Alcohol Pre-Loading

Pre-loading (also known as preloading, pre-drinking, predrinking, pre-gaming, pregaming, prefunking, home drinking, and prinking), is drinking at a private residence before going out at night to socialize, to party, to attend a sports event (hence the term pre-gaming), or to go to any place where access to alcohol might be expensive, limited or prohibited.

Preloading usually occurs before a night out, but it often occurs before other activities at which obtaining alcohol might be difficult or expensive or when its possession is illegal.

The motives for the popular practice can include entering a party or other event already buzzed, saving money on the evening by consuming less expensive alcohol at home before leaving, to ensure that the drinker’s supply of alcohol will not be exhaused before the evening is over, to reduce anxiety before beginning the evening’s entertainment, to be able to socialize more easily without the loud noise in bars, or to conform. 

A study of 18 to 24 year-olds in the state of Victoria in Australia found that three-quarters reported pre-loading alcohol before going out at night to bars and pubs.1 There is evidence that pre-loading leads to higher consumption levels.2 However, a study in Cambridge, England found that preloading was not a risk factor for alcohol-related emergency department visits.3 Alternatively, a study in Liverpool found that those who pre-loaded were 2.5 times more likely to have been involved in a fight in the city's nightlife during the previous 12 months.4 A study in Switzerland also found that pre-loading was associated with negative outcomes.5

Studies have found that more women than men engage in preloading6 but estimates of the proportion of people who pre-load vary widely. The proportion may be increasing as a result of increasingly strict alcohol laws and their enforcement.

To the extent that pre-loading occurs as a result of high alcohol prices, the effects on retail vendors would appear to be negative as they sell less alcohol. It also increases the risk of liability as a result of serving intoxicated persons.

Pre-drinking, by whatever name, appears to be an undesirable high-risk practice.

 

Resources

  • 1 Victorian Commission for Gambling and Liquor Regulation. Dangers of pre-loading on alcohol. State of Victoria website. vcglr.vic.gov.au/utility/community/young+people+and+alcohol/dangers+of+pre-loading+on+alcohol.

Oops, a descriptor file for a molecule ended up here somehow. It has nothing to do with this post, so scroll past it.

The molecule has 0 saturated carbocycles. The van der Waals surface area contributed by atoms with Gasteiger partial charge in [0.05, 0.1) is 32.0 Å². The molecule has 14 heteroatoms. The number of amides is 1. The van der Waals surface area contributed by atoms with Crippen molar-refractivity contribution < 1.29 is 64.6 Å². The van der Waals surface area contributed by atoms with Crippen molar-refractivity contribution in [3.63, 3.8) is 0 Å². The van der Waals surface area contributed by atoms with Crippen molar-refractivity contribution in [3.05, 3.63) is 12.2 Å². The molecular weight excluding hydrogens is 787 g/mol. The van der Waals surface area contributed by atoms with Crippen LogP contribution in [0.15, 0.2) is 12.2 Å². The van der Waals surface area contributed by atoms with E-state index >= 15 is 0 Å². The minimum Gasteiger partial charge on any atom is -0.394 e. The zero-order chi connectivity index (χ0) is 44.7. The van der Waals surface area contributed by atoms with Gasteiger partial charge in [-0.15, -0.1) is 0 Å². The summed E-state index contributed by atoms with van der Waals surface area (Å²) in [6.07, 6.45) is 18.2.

• 2 Hughes K, et al. Anderson Z, Morleo M, Bellis MA. Alcohol, nightlife and violence: the relative contributions of drinking before and during nights out to negative health and criminal justice outcomes. Addiction, 2008, 103, 60–65; Labhart, F., et al.  Drinking before going to licensed premises: an event-level analysis of predrinking, alcohol consumption, and adverse outcomes. Alcoholism: Clinical and Experimental Research, 2013, 37(2), 284-291.
  • 3 Boyle, A. Alcohol-related emergency department attendances: is preloading a risk factor? Cross-sectional survey. International Journal of Emergency Medicine, 2010, 3(3), 151–155.
  • 4 Hughes K, et al. Alcohol, nightlife and violence: the relative contributions of drinking before and during nights out to negative health and criminal justice outcomes. Addiction, 2008, 103, 60–65.
  • 5 Labhart, F., et al.  Drinking before going to licensed premises: an event-level analysis of predrinking, alcohol consumption, and adverse outcomes. Alcoholism: Clinical and Experimental Research, 2013, 37(2), 284-291.   
  • 6 Boyle, A. Alcohol-related emergency department attendances: is preloading a risk factor? Cross-sectional survey. International Journal of Emergency Medicine, 2010, 3(3), 151–155; Hughes K, et al. Alcohol, nightlife and violence: the relative contributions of drinking before and during nights out to negative health and criminal justice outcomes. Addiction, 2008, 103, 60–65.

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